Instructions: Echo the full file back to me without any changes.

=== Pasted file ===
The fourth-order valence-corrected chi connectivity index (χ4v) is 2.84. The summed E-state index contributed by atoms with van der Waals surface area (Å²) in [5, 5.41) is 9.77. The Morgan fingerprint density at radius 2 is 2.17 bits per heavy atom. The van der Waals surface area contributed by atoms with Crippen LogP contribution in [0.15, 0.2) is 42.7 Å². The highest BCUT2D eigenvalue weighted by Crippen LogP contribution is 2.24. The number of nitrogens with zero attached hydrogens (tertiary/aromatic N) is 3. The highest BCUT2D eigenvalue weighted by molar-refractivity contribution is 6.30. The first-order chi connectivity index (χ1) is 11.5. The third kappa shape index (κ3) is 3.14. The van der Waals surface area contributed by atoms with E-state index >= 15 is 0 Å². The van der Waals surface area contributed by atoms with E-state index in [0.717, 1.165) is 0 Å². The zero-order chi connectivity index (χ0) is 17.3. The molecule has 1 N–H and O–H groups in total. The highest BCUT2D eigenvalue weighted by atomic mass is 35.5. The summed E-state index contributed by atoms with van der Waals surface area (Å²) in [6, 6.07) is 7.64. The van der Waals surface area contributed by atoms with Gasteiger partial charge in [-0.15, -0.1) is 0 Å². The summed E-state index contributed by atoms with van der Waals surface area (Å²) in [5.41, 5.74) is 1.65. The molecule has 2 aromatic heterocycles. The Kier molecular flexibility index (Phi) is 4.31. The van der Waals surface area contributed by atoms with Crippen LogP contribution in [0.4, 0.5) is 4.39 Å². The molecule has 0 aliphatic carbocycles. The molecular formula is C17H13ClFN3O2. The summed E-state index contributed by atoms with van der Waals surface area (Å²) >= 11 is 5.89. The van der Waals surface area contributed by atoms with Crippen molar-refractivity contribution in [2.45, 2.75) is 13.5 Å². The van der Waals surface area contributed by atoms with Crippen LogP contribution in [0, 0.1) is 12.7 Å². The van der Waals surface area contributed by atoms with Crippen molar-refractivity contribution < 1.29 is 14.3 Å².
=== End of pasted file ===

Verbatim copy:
The fourth-order valence-corrected chi connectivity index (χ4v) is 2.84. The summed E-state index contributed by atoms with van der Waals surface area (Å²) in [5, 5.41) is 9.77. The Morgan fingerprint density at radius 2 is 2.17 bits per heavy atom. The van der Waals surface area contributed by atoms with Crippen LogP contribution in [0.15, 0.2) is 42.7 Å². The highest BCUT2D eigenvalue weighted by Crippen LogP contribution is 2.24. The number of nitrogens with zero attached hydrogens (tertiary/aromatic N) is 3. The highest BCUT2D eigenvalue weighted by molar-refractivity contribution is 6.30. The first-order chi connectivity index (χ1) is 11.5. The third kappa shape index (κ3) is 3.14. The van der Waals surface area contributed by atoms with E-state index >= 15 is 0 Å². The van der Waals surface area contributed by atoms with E-state index in [0.717, 1.165) is 0 Å². The zero-order chi connectivity index (χ0) is 17.3. The molecule has 1 N–H and O–H groups in total. The highest BCUT2D eigenvalue weighted by atomic mass is 35.5. The summed E-state index contributed by atoms with van der Waals surface area (Å²) in [6, 6.07) is 7.64. The van der Waals surface area contributed by atoms with Gasteiger partial charge in [-0.15, -0.1) is 0 Å². The summed E-state index contributed by atoms with van der Waals surface area (Å²) in [5.41, 5.74) is 1.65. The molecule has 2 aromatic heterocycles. The Kier molecular flexibility index (Phi) is 4.31. The van der Waals surface area contributed by atoms with Crippen LogP contribution in [0.4, 0.5) is 4.39 Å². The molecule has 0 aliphatic carbocycles. The molecular formula is C17H13ClFN3O2. The summed E-state index contributed by atoms with van der Waals surface area (Å²) >= 11 is 5.89. The van der Waals surface area contributed by atoms with Crippen molar-refractivity contribution in [2.45, 2.75) is 13.5 Å². The van der Waals surface area contributed by atoms with Crippen LogP contribution in [0, 0.1) is 12.7 Å². The van der Waals surface area contributed by atoms with Crippen molar-refractivity contribution < 1.29 is 14.3 Å².